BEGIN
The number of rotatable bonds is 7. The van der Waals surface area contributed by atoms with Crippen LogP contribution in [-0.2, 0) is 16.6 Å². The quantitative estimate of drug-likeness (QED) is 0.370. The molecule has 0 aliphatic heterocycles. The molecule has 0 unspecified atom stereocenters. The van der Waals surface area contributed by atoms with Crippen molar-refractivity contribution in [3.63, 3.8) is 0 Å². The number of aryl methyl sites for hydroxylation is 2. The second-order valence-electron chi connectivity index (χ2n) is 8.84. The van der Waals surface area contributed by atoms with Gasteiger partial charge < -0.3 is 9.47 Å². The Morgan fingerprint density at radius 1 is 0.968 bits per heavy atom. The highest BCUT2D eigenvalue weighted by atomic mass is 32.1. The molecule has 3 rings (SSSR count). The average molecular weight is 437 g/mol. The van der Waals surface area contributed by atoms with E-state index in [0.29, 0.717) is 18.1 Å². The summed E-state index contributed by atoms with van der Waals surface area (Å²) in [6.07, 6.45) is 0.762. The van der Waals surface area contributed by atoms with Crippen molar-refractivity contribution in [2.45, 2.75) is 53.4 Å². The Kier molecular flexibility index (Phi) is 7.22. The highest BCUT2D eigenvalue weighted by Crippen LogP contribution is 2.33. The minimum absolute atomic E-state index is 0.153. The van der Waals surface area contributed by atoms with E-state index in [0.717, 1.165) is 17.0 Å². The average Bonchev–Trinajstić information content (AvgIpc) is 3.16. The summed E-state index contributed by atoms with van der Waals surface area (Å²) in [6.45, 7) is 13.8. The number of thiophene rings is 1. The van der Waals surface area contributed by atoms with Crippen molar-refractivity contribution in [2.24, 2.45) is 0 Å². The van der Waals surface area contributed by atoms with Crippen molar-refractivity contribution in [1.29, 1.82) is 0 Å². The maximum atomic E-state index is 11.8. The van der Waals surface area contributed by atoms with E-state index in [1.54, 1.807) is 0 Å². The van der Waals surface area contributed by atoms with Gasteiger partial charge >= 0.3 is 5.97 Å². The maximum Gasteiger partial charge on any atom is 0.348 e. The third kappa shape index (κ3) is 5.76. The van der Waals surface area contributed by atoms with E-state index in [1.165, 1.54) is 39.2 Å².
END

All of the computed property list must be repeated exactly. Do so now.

The number of rotatable bonds is 7. The van der Waals surface area contributed by atoms with Crippen LogP contribution in [-0.2, 0) is 16.6 Å². The quantitative estimate of drug-likeness (QED) is 0.370. The molecule has 0 aliphatic heterocycles. The molecule has 0 unspecified atom stereocenters. The van der Waals surface area contributed by atoms with Crippen molar-refractivity contribution in [3.63, 3.8) is 0 Å². The number of aryl methyl sites for hydroxylation is 2. The second-order valence-electron chi connectivity index (χ2n) is 8.84. The van der Waals surface area contributed by atoms with Gasteiger partial charge < -0.3 is 9.47 Å². The Morgan fingerprint density at radius 1 is 0.968 bits per heavy atom. The highest BCUT2D eigenvalue weighted by atomic mass is 32.1. The molecule has 3 rings (SSSR count). The average molecular weight is 437 g/mol. The van der Waals surface area contributed by atoms with E-state index in [0.29, 0.717) is 18.1 Å². The summed E-state index contributed by atoms with van der Waals surface area (Å²) in [6.07, 6.45) is 0.762. The van der Waals surface area contributed by atoms with Crippen molar-refractivity contribution in [2.45, 2.75) is 53.4 Å². The Kier molecular flexibility index (Phi) is 7.22. The highest BCUT2D eigenvalue weighted by Crippen LogP contribution is 2.33. The minimum absolute atomic E-state index is 0.153. The van der Waals surface area contributed by atoms with E-state index in [0.717, 1.165) is 17.0 Å². The average Bonchev–Trinajstić information content (AvgIpc) is 3.16. The summed E-state index contributed by atoms with van der Waals surface area (Å²) in [6.45, 7) is 13.8. The number of thiophene rings is 1. The van der Waals surface area contributed by atoms with Crippen molar-refractivity contribution in [2.24, 2.45) is 0 Å². The van der Waals surface area contributed by atoms with Crippen molar-refractivity contribution in [1.29, 1.82) is 0 Å². The maximum atomic E-state index is 11.8. The van der Waals surface area contributed by atoms with E-state index in [1.54, 1.807) is 0 Å². The van der Waals surface area contributed by atoms with Gasteiger partial charge >= 0.3 is 5.97 Å². The maximum Gasteiger partial charge on any atom is 0.348 e. The third kappa shape index (κ3) is 5.76. The van der Waals surface area contributed by atoms with E-state index in [1.165, 1.54) is 39.2 Å².